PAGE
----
“Don’t look a gift horse in the mouth,” says the proverb. But the intention behind the gift should be held up to scrutiny.
The latest digital game store, née Epic Games Store, store offers a free new game every two weeks to anyone who creates a (free) account.
It is a fantastic initiative. These are not amateur games, nor especially old ones – although, in the world of video games, a two-year-old game may seem ancient.
But I feel this is a missed opportunity. The price of games is a big barrier to entry, to bringing new people to the world of video games. This free games initiative could be used to showcase to this audience – the audience who only knows one or two games from the YouTubes – some of the classics of the last handful of years. It would have to be a selection that would simultaneously be representative of what is good in video games, and accessible to less experienced people.
Instead, the games offered are games that are a hard sell for initiates, games that appeal far more to veteran players who, for one reason or another, didn’t play them when they were released.
Games like Super Meat Boy or Axion Verge are great for me, a guy who has been into this for over two decades, but will be of zero interest my younger sister. And Thimbleweed Park may remind my father of the adventure games of old, but it will only make him conclude that nothing has changed in the intervening 25 years.
On the other hand, the fantastic Tetris 99 on the Switch was a success in this regard. Nintendo is, as usual, way ahead in the game. Good to see someone bringing the right horse!
Let us assume that we do not yet have a time machine, not because time travel is not possible at all, but because it is not possible in physical terms.
In this paradigm, the hypothetical temporal traveler would be sent into the past or future by a time machine that would be anchored to “their” present.
And since we have already established that a time machine, should it exist, would be used infinitely, the corollary is that any traveler could not be present in the non-native timeline in their physical form.
After all, we occasionally hear from a madman who claims to have come from the past or from the future; we do not hear from hundreds of them. And the few we hear from are always quite ignorant of historical facts, and incapable of getting right the most pedestrian of predictions.
Therefore, if time travellers exist, they will be more like observers; they can see other timelines, but not interact in them. Or if they do interact, it would be in a way that would be indistinguishable to what we call “the supernatural”; for us, events occurring from their actions would look like an inexplicable phenomenon.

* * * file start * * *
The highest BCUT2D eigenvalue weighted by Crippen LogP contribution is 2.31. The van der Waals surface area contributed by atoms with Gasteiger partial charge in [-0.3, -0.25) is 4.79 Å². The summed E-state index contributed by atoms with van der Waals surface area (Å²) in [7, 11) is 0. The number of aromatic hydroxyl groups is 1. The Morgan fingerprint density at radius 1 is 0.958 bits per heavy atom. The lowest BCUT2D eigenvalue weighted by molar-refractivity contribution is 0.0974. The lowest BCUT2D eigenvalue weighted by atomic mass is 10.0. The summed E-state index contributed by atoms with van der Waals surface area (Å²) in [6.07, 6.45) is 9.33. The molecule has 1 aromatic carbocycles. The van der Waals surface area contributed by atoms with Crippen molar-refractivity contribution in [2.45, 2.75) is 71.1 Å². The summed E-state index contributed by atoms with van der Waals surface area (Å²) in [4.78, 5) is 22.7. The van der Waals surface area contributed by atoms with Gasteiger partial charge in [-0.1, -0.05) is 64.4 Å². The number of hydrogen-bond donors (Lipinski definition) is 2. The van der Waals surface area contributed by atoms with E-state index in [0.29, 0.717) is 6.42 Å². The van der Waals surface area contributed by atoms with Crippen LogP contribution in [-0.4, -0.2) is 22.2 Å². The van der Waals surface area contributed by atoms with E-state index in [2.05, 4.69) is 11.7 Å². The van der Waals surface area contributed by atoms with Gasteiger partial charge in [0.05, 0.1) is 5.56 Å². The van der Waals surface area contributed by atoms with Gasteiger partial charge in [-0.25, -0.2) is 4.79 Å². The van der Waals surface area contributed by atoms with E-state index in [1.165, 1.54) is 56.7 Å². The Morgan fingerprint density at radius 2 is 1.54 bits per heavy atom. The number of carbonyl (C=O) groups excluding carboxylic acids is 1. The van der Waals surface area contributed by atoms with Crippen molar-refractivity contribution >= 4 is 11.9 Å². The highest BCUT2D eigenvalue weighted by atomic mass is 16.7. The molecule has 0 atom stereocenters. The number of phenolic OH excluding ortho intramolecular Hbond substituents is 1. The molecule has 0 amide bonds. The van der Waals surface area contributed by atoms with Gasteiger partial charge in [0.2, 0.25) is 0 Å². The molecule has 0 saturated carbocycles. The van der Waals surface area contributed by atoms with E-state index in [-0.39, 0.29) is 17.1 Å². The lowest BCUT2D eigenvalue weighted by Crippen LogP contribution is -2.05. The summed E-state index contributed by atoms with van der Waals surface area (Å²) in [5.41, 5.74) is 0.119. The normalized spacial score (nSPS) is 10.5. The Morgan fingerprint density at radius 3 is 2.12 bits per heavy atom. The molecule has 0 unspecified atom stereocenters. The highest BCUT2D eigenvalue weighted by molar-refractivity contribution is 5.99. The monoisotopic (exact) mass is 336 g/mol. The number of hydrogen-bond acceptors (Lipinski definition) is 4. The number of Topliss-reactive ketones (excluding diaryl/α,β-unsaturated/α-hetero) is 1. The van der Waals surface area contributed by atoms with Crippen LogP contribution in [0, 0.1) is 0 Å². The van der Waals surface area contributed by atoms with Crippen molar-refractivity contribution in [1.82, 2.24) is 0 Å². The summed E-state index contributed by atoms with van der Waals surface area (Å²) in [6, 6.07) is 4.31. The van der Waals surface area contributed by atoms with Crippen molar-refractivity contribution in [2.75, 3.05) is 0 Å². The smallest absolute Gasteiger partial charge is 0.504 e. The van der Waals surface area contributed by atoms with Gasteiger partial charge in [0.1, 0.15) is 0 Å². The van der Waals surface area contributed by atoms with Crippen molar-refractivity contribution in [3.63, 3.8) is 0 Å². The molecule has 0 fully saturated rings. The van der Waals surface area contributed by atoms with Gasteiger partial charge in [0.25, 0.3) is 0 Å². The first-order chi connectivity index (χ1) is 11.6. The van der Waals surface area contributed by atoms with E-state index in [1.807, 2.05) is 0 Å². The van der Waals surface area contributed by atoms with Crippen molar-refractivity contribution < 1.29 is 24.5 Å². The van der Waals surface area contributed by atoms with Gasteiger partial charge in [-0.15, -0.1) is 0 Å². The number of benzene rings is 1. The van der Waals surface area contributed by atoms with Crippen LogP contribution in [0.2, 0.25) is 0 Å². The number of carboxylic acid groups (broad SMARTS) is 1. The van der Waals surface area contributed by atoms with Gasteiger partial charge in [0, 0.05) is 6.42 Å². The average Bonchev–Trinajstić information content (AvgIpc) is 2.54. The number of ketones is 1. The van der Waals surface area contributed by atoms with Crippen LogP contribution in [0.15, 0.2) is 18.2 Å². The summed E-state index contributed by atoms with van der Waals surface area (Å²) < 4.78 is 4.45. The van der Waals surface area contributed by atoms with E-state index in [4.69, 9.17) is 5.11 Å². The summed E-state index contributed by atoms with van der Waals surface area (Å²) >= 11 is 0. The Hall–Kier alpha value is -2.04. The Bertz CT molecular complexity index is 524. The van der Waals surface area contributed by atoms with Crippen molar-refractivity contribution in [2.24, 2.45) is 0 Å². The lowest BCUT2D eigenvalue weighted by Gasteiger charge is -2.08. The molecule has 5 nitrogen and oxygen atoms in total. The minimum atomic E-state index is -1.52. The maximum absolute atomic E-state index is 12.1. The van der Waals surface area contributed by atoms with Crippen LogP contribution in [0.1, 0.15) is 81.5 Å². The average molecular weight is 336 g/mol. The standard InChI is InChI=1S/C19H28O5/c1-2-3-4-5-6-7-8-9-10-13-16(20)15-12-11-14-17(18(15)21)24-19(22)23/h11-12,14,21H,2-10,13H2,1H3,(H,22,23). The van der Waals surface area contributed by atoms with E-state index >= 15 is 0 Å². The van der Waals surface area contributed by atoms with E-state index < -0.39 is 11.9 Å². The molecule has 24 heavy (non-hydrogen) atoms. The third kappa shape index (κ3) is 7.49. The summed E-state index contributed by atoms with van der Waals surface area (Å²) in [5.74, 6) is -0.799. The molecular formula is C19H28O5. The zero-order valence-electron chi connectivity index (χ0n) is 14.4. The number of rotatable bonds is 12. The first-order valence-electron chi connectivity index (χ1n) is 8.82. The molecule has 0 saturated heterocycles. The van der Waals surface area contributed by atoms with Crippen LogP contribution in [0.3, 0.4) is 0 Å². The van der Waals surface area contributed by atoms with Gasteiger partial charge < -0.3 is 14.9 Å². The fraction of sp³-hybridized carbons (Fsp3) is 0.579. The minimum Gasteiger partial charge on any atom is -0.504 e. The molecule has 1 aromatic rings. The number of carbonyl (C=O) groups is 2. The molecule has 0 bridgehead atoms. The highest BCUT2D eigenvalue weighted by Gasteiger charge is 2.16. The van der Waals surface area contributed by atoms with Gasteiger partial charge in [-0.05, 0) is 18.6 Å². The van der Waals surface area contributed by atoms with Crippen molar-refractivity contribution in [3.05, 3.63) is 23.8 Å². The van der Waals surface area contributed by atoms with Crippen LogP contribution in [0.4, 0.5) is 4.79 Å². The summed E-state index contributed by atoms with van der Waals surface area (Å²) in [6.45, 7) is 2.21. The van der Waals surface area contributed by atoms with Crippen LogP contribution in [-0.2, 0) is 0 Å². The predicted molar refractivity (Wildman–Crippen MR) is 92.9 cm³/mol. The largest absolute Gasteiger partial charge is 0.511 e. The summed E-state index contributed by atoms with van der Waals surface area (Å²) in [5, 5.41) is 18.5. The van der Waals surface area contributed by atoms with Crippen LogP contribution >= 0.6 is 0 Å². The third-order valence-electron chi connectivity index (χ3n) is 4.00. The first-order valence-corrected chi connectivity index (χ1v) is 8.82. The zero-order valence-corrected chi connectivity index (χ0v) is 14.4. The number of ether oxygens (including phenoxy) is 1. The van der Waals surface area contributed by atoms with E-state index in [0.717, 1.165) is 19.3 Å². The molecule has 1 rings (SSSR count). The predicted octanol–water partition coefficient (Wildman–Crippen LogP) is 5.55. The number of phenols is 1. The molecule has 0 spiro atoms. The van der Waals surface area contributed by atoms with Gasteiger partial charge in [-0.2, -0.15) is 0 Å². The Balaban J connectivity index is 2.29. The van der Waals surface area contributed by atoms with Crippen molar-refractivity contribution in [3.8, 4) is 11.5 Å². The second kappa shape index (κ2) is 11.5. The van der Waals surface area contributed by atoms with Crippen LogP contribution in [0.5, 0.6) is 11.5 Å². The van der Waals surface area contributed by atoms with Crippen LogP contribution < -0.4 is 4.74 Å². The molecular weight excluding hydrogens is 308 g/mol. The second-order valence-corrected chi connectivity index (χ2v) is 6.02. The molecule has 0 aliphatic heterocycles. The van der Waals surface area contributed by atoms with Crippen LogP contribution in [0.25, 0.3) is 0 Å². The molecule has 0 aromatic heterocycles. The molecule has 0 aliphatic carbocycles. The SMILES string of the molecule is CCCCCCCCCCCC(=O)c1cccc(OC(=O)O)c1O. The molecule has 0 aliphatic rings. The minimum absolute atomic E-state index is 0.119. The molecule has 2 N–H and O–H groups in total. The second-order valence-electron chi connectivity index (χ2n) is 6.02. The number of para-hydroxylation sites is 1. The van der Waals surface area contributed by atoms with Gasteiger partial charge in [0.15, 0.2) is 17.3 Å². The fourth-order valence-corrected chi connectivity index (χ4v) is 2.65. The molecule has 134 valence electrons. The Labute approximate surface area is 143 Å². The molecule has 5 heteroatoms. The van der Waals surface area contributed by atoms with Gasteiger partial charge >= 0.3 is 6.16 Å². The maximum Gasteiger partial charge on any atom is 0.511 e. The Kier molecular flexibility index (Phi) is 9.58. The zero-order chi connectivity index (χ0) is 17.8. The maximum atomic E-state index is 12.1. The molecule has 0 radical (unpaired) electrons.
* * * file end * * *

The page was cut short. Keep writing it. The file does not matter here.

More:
But here we return to the problem of infinite reuse; sure, whenever it would hypothetically be invented, a time machine could be considered a dangerous and difficult instrument to produce. But let’s not forget how little time it took for us to go from a world where there only existed two atomic bombs, in the possession of a single country, to thousands of them scattered all over the world.
Technology multiplies exponentially. If it were possible to send people to the past, and if the manifestation of it their actions would equate to what we call the “supernatural”… Every house would be haunted.
Photo Credit: salvobrick Flickr via Compfight cc
It’s not possible to build a time machine.
If it was, we would already have one.
From the moment a time machine exists, people will use it infinite times. If time-travel is used endless times, sooner or later, by intention or accident, the means for such will end up in “our” hands. Or those of our ancestors.
The other possibility is: from the moment one goes back in time, one creates a new universe. Which means that, for the practical purposes of ordinary 4-dimensional mortals like ourselves, who inhabit this universe exclusively… There is not and will never be a time machine.
The third possibility is that the time machine, and they who use it, do not move through time in the same plane of existence as us, are not perceivable by us in any way.
More on this in an upcoming essay …